Skinny Lister are a band like no other, creating amazing folk-punk songs with more than a hint of the Celtic folk scene. They’re been going for years now, and they’re always a joy to chat to or see live. The band are also pretty active in terms of their album releases, and I always find myself looking forward to a new Skinny Lister record, so I was very excited to discover Shanty Punk.
By Jane Howkins
The good news is that fans have nothing to worry about, as the songs on Shanty Punk are more of the same. However, that presents a bit of a predicament, as the band haven’t done too much to change things up either. Not that they need to, as there’s no point in fixing something that isn’t broken, but it would be nice to hear them mixing things up more like they did on their previous release, A Matter of Life & Love. It’s just that there’s a definite rhythm to a Skinny Lister album, and one that most fans will expect.
However, that’s not to say that Shanty Punk isn’t worth a listen. Skinny Lister are a band that have carved out their own niche in the world, and they sure know how to fill it! The record starts out stylistically with Haul & Bale, a sea shanty of sorts. However, it isn’t purely acapella, with an array of instruments played in the background, including a gorgeous set of accordion chords. The sea shanty nature of the chorus makes it sound really catchy, utilising the backing vocals well to create some lovely harmonies.
Unto the Breach comes barrelling into play next, doing what Skinny Lister do best. It’s a fast folk-punk track with a singalong, anthemic chorus, getting you into the spirit straight away. Third track Company of the Bar is similar, building up to the epic chorus and speeding up the pace towards this end – I can tell this will be a proper belter when performed live. Both tracks are sung by Dan, as are most of the songs on the album.
Mantra is the first Lorna song – Lorna’s tracks tend to be on the slower side, and this song is no different. It actually reminds me a lot of Beans On Toasts’ music – there’s a particular chord sequence that he seems to utilise a bit too much, which Mantra has. It’s got a good message behind it and I liked it, but I just couldn’t get the similarities out of my head.
13 Miles is another anthemic sea shanty – the Devon references stirred up memories for me of childhood holidays on the beaches of that county. It’s more of a proper sea shanty than Haul & Bale, featuring a volley of vocals against a driving drum beat. There’s something irresistibly catchy about the whole thing, getting stuck in your brain for hours to come. Down on the Barrier changes the pace quickly, as it’s one of the up-tempo folk-punk songs that Skinny Lister have become known for. The chorus features a series of ‘woah-oahs’, inviting you to sing along to this anthemic banger. It’s one of my stand out tracks on the album.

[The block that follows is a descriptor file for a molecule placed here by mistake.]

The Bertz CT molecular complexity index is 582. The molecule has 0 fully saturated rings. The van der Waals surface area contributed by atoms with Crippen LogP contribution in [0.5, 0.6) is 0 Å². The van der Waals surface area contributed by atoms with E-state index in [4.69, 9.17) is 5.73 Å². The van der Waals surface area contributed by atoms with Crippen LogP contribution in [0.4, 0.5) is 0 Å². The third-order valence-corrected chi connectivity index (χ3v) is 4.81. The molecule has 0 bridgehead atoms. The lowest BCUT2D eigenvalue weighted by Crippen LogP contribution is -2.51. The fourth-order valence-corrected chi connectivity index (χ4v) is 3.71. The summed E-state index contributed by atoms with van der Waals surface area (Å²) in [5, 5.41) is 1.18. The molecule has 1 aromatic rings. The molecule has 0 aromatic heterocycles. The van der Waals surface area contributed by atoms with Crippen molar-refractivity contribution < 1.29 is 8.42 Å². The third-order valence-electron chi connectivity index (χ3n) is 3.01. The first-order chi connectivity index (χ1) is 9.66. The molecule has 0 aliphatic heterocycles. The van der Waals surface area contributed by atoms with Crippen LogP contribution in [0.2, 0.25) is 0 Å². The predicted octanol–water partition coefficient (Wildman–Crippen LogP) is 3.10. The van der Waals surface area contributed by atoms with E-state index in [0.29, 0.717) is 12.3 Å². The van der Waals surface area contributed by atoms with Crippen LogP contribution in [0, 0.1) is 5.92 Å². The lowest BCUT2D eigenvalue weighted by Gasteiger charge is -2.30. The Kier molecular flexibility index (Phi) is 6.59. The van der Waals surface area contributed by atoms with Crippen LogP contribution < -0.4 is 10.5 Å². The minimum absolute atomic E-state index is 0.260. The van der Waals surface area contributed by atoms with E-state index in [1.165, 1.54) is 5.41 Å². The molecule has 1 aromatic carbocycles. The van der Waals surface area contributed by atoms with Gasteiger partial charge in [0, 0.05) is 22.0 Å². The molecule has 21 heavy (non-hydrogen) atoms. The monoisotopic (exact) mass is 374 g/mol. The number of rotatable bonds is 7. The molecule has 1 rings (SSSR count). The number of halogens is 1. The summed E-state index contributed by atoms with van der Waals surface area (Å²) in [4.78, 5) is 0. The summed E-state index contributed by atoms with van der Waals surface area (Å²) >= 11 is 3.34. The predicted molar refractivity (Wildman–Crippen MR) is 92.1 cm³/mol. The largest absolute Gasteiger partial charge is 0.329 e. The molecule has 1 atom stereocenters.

Arm Wrestling in Dresden is still upbeat, but it’s got more of a traditional folk vibe, opening with an immense array of instrumentation. Pittsburgh Punchup is another Lorna track, although it’s a little faster than you might expect from one of her songs. The backing vocals on the chorus perfectly accentuate her voice, creating another tune with a singalong quality. It all breaks down before the last chorus, allowing Lorna’s powerful voice to truly shine through.
Forge On George is a Dan song, utilising an elaborate sense of rhyme to draw you in. When performing live, Skinny Lister often pass round a flagon of beer to the audience to drink, and this track sounds like it’s been created for that very moment. I can’t wait to see it in action! William Harker is another more folky tune, although it’s unique in that the lead vocals are sung by Party George, Max & Lorna’s dad. The vocals add a really unique tone, suiting the lyrical content well.
Last up is a Lorna song, titled Broken, Bruised & Battered. It’s quite slow, but it tails the album out nicely. It’s more of a ballad, telling an interesting tale through the lyrics. The music is all very anthemic too, as Lorna sings in lovely style over the folky instrumentation.
If you’re already a Skinny Lister fan, or you’re just into your Celtic folk-punk, then you should find a lot of good in Shanty Punk. It’s an album that shows what the band do best, although a little more variety next time might be nice.